Elias concluded that these studies can be relied upon in order to facilitate privacy’s use as a parameter in competition analyses, in particular merger assessments.
Session 4: AI for Enforcement, Monitoring and Evaluation
In his talk, Stefan Hunt, Chief Data and Technology Insights officer at the Competition and Markets Authority, discussed how both private and more recently, public sector have seen increased engagement with tools of machine learning and artificial intelligence. Digitisation in this way, he emphasised, has enhanced the ability of authorities to effectively identify problem areas, as well as, enforce regulations. He provided examples, including those in merger analysis and web scrapping that help in extracting greater insights for decision making. Data science projects can help develop capability to analyse harms that can arise with new data, improve efficiency through automating internal processes, build evidence for cases that is richer, visualise and create communications to aid decision makers, and understand technology of firms. Stefan considers that while both domestic and international bodies, are affected by digitisation, it can be expected that different regulatory agencies within the UK will be affected differentially, depending on individual manpower and budgets: their data needs based on which sectors they work with, etc.
In his concluding remarks, he restated the immense opportunity that this seems to present and can enable strengthening analytical capabilities of regulatory agencies, as well as allow for collaborative initiatives across national and international agencies.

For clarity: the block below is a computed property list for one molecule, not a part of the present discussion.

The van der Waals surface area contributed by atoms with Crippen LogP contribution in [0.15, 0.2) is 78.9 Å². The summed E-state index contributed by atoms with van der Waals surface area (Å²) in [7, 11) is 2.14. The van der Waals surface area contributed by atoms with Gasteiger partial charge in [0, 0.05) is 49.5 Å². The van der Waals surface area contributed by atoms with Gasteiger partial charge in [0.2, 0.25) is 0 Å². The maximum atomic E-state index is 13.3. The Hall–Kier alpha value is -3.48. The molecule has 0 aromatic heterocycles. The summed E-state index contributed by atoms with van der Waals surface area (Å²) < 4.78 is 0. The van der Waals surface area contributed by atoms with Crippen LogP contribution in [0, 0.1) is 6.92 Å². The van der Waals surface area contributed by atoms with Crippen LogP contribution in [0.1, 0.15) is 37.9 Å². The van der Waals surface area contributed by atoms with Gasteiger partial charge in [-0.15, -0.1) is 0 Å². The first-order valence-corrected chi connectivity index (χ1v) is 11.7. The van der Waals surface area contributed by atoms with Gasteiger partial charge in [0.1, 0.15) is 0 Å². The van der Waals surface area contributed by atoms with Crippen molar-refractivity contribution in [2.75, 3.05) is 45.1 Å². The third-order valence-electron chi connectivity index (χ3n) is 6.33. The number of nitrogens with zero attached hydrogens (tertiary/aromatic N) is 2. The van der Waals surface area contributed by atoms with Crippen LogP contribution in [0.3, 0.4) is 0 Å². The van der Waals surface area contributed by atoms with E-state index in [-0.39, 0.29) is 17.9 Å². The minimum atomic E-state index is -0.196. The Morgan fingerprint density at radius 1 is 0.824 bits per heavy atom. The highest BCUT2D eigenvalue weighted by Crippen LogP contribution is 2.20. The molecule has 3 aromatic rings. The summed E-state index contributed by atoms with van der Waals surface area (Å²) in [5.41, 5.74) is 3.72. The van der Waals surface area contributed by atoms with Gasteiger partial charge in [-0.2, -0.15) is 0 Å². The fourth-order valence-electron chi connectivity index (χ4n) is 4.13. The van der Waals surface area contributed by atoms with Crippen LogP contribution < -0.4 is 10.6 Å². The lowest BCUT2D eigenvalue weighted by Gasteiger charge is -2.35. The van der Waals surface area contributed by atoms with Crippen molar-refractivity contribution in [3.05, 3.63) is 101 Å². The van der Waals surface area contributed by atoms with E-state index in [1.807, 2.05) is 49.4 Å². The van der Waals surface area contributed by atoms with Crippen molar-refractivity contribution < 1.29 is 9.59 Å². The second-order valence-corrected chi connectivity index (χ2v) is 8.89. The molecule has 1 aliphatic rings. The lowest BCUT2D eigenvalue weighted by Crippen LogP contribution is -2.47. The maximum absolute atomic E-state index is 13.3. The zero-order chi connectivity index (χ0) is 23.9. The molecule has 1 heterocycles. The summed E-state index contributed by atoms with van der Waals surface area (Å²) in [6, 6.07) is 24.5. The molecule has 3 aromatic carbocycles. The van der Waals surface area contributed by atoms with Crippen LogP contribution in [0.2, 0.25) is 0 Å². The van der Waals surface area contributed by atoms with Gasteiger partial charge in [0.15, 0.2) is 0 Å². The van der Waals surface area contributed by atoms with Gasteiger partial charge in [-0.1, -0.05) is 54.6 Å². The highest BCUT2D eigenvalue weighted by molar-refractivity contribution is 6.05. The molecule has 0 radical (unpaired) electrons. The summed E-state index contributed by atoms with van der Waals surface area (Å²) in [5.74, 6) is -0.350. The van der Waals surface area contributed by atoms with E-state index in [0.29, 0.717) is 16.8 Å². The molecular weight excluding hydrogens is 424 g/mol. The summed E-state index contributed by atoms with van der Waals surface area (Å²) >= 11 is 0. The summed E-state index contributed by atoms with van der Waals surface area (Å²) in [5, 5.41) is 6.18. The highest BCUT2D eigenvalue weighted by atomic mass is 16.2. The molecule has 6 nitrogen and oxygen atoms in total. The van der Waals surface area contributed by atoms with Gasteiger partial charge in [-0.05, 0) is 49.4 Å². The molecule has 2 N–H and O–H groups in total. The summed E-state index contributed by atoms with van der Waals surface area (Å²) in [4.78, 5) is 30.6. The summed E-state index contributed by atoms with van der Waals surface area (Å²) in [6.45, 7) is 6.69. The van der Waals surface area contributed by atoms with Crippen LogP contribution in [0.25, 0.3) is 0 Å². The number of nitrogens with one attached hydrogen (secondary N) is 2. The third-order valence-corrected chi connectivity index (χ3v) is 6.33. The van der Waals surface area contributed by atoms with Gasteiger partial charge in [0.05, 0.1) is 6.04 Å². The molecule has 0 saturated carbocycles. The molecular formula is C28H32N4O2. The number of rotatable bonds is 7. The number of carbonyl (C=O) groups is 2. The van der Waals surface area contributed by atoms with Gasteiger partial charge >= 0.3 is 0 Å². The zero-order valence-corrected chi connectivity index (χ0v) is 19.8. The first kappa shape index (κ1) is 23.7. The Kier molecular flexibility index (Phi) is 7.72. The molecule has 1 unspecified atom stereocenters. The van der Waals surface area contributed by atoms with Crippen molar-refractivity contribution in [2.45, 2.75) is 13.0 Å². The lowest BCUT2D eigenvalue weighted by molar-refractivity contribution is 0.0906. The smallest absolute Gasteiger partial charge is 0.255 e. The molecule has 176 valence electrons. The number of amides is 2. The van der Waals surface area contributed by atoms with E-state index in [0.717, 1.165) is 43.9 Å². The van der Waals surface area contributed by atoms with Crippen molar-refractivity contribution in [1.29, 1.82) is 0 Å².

Peter Ormosi, Professor of Competition Economics and CCP member, took the opportunity to introduce the audience to the evolution in the scope of machine learning (ML) over the past 5 years. From the need for building everything from scratch, to having ready access to deep learning frameworks to design neural networks, word embedding trained data and more, in today’s date.
Going further, he spoke about the role of supervised learning in enabling an improved quality of data collection and subsequent analysis. He provided examples where new language processing can enable opening up of yet under-researched themes such as, transformation of unstructured text from public opinions on the internet which can be useful in economic and legal research. Working through the steps involved in data collection, he emphasised how far ML has automated a lot of human work. He next mentioned another tool of ML, i.e., data augmentation which is useful in situations when there isn’t enough data available, such as synonym replacement in incomplete text data. Finally, he discusses some limitations and issues surrounding interpretability of ML models.
In his final remarks, he reaffirms that recognising the potential that data driven research holds, there is an ongoing expansion of ML application in social science research.
Session 5: Apps
Michael Kummer, Lecturer in Economics at the University of East Anglia, discussed a recent research with his co-authors in Germany, which is about the relationship between market power and personal data collection in the mobile app market. As app user data are likely obtained by app developers and then shared with the other parties, the policy makers and regulators have expressed their growing concern about the privacy issue. Moreover, the application market is considered to be highly concentrated. Hence, the main purpose of their research is to examine whether developers with higher market power tend to collect more data. By collecting and analysing the dataset of more than 1.5 million applications in 5000 submarkets over two years, they found that both cross-sectional and panel evidence that higher market concentration leads to higher data collection. Michael concludes by raising the potential policy concern of data driven merger that may prevent the entry, enhance the market power over data and rise the privacy risk for consumers.